Back pain is one of the most common ailments in the United States today. Roughly 80 percent of adults experience back pain at some point in life.

Many of these cases are caused by injury or damage. However, some may be the result of another condition. One is a form of arthritis called ankylosing spondylitis (AS).

AS is a progressive inflammatory condition that causes inflammation in your spine and nearby joints in the pelvis. Over a long-period of time, the chronic inflammation can cause the vertebrae in your spine to fuse together, making your spine less flexible.

People with AS can hunch forward because the extensor muscles are weaker than the flexor muscles that pull the body forward (flexion).

As the spine becomes stiffer and fuses, the hunching becomes more pronounced. In advanced cases, a person with AS can’t lift their head in order to see in front of them.

While AS mainly affects the spine and vertebrae where tendons and ligaments connect to the bone, it can also affect other joints, including the shoulders, feet, knees, and hips. In rare cases, it can also affect organs and tissue.

Compared to other forms of arthritis, one unique characteristic of AS is sacroiliitis. This is inflammation of the sacroiliac joint, where the spine and pelvis connect.

Men are affected by AS more often than women, though it may be less recognized in women.

For the millions of Americans with chronic back pain, understanding this condition may be key to managing pain and possibly diagnosing inflammatory back pain like AS.

Doctors don’t have a single test to diagnose AS, so they must rule out other possible explanations for your symptoms, and look for the characteristic cluster of signs and symptoms of AS. To do this, your doctor conducts a physical exam and other tests.

Your doctor will also want to get your full health history in order to better understand your symptoms. Your doctor will also ask you:

  • how long you’ve been experiencing symptoms
  • when your symptoms are worse
  • what treatments you’ve tried, what has worked, and what hasn’t
  • what other symptoms you’re experiencing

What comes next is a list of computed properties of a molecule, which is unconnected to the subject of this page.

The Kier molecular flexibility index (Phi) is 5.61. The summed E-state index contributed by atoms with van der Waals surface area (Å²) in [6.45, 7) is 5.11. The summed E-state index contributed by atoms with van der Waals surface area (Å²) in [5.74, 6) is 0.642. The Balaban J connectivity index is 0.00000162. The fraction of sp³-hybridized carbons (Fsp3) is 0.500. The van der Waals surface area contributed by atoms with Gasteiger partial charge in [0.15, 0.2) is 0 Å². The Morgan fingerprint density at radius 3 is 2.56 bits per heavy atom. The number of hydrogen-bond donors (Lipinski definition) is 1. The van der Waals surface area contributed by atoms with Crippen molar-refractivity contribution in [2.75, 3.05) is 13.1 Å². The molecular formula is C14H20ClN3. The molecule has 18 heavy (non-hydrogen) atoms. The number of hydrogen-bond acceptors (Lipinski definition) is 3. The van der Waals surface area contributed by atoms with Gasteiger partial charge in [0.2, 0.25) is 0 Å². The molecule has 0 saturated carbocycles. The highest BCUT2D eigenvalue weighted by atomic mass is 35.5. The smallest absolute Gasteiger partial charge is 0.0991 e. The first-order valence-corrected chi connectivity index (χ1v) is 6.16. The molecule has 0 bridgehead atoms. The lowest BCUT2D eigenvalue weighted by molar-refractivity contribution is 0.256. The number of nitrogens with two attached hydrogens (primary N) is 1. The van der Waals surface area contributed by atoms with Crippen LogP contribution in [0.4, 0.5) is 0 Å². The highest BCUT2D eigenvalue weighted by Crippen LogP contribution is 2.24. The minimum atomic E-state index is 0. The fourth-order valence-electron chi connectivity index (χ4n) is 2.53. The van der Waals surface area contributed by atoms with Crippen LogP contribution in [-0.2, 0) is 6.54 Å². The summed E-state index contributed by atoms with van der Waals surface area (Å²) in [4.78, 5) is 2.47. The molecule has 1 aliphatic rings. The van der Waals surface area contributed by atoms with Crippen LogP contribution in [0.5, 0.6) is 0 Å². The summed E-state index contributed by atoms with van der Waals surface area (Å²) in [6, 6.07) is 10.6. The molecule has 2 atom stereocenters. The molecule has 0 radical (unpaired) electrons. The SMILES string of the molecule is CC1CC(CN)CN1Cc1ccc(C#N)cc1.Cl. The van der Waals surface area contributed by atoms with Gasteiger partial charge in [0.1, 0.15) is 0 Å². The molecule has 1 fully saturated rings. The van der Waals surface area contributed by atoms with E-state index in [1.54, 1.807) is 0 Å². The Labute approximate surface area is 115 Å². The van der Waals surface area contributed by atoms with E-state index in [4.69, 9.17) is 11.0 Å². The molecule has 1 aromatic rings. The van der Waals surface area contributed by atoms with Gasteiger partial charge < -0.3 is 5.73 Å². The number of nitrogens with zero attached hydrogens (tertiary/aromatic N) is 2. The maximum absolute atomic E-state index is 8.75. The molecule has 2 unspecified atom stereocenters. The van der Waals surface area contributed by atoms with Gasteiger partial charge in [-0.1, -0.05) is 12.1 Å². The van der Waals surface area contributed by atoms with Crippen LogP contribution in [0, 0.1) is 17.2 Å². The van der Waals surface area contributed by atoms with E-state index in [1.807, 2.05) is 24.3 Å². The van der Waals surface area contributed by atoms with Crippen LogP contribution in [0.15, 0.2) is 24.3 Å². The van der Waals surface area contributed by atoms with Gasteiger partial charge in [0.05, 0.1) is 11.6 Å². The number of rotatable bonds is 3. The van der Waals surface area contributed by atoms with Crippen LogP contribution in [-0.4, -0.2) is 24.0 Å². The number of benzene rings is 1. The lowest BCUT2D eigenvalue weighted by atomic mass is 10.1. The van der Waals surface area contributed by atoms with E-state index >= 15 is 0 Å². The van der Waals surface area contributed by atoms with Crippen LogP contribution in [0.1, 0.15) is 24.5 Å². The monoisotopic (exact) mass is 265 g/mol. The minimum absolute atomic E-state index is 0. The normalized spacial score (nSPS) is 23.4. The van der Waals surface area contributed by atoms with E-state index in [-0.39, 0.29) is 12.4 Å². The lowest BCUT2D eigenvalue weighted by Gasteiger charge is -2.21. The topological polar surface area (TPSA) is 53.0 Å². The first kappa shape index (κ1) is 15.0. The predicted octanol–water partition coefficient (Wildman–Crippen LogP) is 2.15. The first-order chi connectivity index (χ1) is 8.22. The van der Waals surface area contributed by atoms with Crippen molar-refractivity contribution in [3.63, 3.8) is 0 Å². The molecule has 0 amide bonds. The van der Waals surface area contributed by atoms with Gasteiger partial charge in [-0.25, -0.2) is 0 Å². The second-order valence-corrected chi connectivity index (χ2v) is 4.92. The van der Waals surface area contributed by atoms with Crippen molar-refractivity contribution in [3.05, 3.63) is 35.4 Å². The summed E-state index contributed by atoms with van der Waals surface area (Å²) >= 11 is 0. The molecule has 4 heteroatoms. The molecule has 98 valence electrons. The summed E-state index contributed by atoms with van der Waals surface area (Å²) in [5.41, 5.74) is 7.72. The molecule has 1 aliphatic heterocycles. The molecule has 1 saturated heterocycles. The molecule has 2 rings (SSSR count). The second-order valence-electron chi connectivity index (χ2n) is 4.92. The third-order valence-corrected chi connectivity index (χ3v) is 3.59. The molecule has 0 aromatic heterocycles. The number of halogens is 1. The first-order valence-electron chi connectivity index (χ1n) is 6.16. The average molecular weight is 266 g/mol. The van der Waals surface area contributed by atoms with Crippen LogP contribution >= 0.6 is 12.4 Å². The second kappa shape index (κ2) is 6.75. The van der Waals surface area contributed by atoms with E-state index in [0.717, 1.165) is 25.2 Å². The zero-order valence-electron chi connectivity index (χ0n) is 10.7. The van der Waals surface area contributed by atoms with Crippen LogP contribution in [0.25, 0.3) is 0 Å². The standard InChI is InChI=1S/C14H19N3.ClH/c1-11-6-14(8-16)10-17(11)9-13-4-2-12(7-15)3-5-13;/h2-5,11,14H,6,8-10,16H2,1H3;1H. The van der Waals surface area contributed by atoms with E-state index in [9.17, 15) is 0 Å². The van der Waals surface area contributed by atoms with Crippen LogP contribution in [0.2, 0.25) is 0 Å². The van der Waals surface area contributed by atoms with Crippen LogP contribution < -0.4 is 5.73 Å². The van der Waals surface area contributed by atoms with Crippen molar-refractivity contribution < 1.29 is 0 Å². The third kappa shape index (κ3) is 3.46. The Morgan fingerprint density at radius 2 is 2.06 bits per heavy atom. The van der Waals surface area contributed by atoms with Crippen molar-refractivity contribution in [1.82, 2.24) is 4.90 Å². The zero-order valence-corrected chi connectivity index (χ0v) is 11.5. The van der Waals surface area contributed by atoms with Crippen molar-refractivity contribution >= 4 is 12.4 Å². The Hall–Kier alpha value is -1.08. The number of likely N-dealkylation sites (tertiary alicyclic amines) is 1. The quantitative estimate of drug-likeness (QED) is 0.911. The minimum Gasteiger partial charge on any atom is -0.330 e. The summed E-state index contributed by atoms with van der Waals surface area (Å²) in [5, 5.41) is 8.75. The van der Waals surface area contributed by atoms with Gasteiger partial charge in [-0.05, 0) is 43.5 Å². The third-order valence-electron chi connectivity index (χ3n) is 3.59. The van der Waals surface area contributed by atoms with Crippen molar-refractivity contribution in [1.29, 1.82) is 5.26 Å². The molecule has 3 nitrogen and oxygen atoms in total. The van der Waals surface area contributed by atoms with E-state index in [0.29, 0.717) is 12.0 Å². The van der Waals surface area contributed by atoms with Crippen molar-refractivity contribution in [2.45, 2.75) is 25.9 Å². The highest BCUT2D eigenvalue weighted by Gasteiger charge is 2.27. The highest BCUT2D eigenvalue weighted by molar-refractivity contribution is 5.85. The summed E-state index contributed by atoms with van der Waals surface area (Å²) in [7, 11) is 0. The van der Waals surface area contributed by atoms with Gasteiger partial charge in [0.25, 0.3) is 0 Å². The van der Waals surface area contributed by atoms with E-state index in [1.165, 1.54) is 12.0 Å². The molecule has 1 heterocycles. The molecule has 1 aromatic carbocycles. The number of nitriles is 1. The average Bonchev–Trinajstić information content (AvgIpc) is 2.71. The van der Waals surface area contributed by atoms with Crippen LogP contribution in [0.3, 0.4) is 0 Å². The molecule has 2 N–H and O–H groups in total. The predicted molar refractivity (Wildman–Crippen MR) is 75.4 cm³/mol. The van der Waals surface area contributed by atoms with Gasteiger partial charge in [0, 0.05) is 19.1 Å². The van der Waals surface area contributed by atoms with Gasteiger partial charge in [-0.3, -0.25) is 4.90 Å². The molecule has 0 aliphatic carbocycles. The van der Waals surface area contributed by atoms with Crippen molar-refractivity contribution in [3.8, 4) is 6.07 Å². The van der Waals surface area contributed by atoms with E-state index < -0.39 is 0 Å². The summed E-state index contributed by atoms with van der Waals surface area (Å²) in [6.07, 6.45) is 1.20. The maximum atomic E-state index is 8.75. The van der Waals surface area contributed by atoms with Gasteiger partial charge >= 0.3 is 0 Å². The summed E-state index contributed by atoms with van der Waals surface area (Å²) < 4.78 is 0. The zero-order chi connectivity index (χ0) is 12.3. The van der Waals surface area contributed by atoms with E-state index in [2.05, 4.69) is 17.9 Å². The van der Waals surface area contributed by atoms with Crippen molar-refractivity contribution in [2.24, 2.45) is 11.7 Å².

• your history of medical procedures or problems
  • any family history of problems similar to what you’re experiencing

Let’s take a look at what you can expect of the tests your doctor may perform to diagnose AS.

A full physical exam

Your doctor conducts a physical exam in order to find telltale signs and symptoms of AS.

They may also passively move your joints or have you do a few exercises so they can observe the range of motion in your joints.

Imaging tests

Imaging tests give your doctor an idea of what’s happening inside your body. The imaging tests you need may include:

  • X-ray: An X-ray allows your doctor to see your joints and bones. They will look for signs of inflammation, damage, or fusion.
  • MRI scan: An MRI sends radio waves and a magnetic field through your body to produce an image of your body’s soft tissues. This helps your doctor see inflammation within and around joints.

Laboratory tests

Lab tests your doctor may order include:

  • HLA-B27 gene test: Decades of research into AS have revealed one detectable risk factor: your genes. People with the HLA-B27 gene are more susceptible to developing AS. However, not everyone with the gene will develop the disease.
  • Complete blood count (CBC): This test measures the number of red and white blood cells in your body. A CBC test can help identify and rule out other possible conditions.
  • Erythrocyte sedimentation rate (ESR): An ESR test uses a blood sample to measure inflammation in your body.
  • C-reactive protein (CRP): The CRP test also measures inflammation, but is more sensitive than an ESR test.

You may first discuss your back pain with your primary care doctor.

If your primary doctor suspects AS, they may refer you to a rheumatologist. This is a type of doctor specializing in arthritis and other conditions that affect the muscles, bones, and joints, including a range of autoimmune diseases.

The rheumatologist is generally the one to accurately diagnose and treat AS.

Because AS is a chronic condition, you may work with your rheumatologist for years. You’ll want to find one you trust and who has experience with AS.

Doctor appointments can sometimes feel rushed and stressful. It’s easy to forget to ask a question or mention a detail about your symptoms.

Here are something things to do ahead of time that can help you get the most out of your appointment:

  • Make a list of questions you want to ask the doctor.
  • Write out a timeline of your symptoms, including when they started and how they progressed.
  • Gather test results or medical records to show the doctor.
  • Write down anything about your family’s medical history that you think could help the doctor with diagnosis or treatment.

Being prepared will help you make the best use of your time when you see your doctor. Bringing notes can also help relieve the pressure of feeling like you need to remember everything.